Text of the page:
As the trial drags on, we become gradually aware of Arendt’s changing reactions to the events in the courtroom. As she says over lunch with friends, “You can’t deny the huge difference between the unspeakable horror of the deeds and the mediocrity of the man.” That formulation, which will be encapsulated in the by now clichéd phrase “the banality of evil” will become one of the lightning rods of Arendt’s articles and book; although it is, necessarily, impossible for von Trotta to include enough of the trial footage to bring that notion to life, anyone who has watched recent documentaries about Eichmann’s prosecution will be unable to escape the same conclusion.
However, the real trigger for the controversy, more than her characterization of the defendant, is Arendt’s comments on the position of the Jewish community leadership vis-à-vis the Nazis. The Jewish establishment of 1961-’63 took her remarks as an indictment of their actions as well, and their rage was the fuel that exploded into flames. Ironically, von Trotta and Katz handle this issue rather clumsily; the screenplay is unclear about the source of the attacks on Arendt, personalizing them by introducing a bunch of straw-man opponents and sheaves of anonymous letters. At this point, the film turns into a disappointingly conventional fight for “free speech and thought,” with Sukowa delivering an eight-minute speech to her assembled students in explanation and defense of her book.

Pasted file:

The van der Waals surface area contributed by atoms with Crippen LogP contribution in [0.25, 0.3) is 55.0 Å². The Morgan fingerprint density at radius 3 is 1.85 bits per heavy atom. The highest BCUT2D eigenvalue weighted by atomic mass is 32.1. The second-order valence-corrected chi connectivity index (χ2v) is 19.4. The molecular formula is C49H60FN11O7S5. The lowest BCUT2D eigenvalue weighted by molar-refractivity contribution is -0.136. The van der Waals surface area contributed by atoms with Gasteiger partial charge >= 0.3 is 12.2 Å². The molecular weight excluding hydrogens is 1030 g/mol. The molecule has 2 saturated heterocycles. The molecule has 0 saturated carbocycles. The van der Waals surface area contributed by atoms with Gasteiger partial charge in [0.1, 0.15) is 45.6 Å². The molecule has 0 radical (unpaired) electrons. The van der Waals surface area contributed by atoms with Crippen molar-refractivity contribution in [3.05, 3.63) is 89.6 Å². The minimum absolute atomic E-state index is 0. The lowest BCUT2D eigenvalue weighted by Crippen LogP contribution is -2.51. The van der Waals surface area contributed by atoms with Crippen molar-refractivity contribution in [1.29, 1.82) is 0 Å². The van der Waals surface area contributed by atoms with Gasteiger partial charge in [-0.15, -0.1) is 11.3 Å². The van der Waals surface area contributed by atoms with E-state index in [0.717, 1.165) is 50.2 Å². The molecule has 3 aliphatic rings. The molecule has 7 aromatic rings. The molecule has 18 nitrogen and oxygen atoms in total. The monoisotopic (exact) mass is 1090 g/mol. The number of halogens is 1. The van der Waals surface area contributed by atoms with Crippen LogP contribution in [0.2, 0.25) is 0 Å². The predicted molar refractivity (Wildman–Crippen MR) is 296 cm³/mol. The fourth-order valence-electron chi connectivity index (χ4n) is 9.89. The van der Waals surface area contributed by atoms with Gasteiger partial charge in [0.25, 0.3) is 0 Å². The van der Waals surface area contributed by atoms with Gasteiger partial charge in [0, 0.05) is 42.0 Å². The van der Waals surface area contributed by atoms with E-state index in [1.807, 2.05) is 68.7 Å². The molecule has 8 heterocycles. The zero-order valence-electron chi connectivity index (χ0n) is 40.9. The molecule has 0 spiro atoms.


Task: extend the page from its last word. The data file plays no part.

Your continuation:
It has frequently been said that a historical film is only incidentally about the period in which it is set. The real subject must always be the period in which it is made. Watching “Hannah Arendt,” one cannot help wondering what von Trotta is thinking. In our age of instant communication, the 24-hour news cycle and ever more vicious public discourse, the debate over Arendt’s book, while certainly nasty, looks remarkably elevated in content if not tone. The question of the nature of human evil, central to Arendt’s later work, is still with us, and the passage of time and free flow of innocent blood in the half-century since the publication of “Eichmann in Jerusalem” suggests that Arendt was not wrong. Eichmann and his fellow Nazis were the harbingers of a new kind of evil, technocrats without passion who would “follow orders” of the most odious sort, bifurcated personalities who could shear off their consciences and only take them out on the weekends.
And that is one thing that von Trotta gets absolutely right.
“Hannah Arendt,” directed by Margarethe von Trotta, opens on Wednesday, May 29 at Film Forum (209 W. Houston St.) for a two-week run. For information, call (212) 727-8110 or go to www.filmforum.org.